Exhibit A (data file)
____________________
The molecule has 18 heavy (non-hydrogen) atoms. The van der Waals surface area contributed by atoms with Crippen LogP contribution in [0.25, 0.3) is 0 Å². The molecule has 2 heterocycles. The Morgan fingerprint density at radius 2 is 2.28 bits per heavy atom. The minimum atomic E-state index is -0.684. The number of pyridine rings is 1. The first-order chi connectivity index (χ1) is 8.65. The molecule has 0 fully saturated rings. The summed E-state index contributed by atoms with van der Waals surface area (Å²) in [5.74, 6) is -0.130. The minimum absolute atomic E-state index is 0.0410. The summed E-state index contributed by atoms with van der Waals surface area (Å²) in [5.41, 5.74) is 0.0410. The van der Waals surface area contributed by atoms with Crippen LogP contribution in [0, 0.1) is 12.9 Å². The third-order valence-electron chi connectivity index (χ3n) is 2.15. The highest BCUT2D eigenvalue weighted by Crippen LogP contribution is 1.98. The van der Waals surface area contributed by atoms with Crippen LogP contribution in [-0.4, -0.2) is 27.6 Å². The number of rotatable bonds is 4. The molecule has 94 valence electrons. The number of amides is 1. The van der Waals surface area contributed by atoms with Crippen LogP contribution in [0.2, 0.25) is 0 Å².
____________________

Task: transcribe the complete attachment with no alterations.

The molecule has 18 heavy (non-hydrogen) atoms. The van der Waals surface area contributed by atoms with Crippen LogP contribution in [0.25, 0.3) is 0 Å². The molecule has 2 heterocycles. The Morgan fingerprint density at radius 2 is 2.28 bits per heavy atom. The minimum atomic E-state index is -0.684. The number of pyridine rings is 1. The first-order chi connectivity index (χ1) is 8.65. The molecule has 0 fully saturated rings. The summed E-state index contributed by atoms with van der Waals surface area (Å²) in [5.74, 6) is -0.130. The minimum absolute atomic E-state index is 0.0410. The summed E-state index contributed by atoms with van der Waals surface area (Å²) in [5.41, 5.74) is 0.0410. The van der Waals surface area contributed by atoms with Crippen LogP contribution in [0, 0.1) is 12.9 Å². The third-order valence-electron chi connectivity index (χ3n) is 2.15. The highest BCUT2D eigenvalue weighted by Crippen LogP contribution is 1.98. The van der Waals surface area contributed by atoms with Crippen LogP contribution in [-0.4, -0.2) is 27.6 Å². The number of rotatable bonds is 4. The molecule has 94 valence electrons. The number of amides is 1. The van der Waals surface area contributed by atoms with Crippen LogP contribution in [0.2, 0.25) is 0 Å².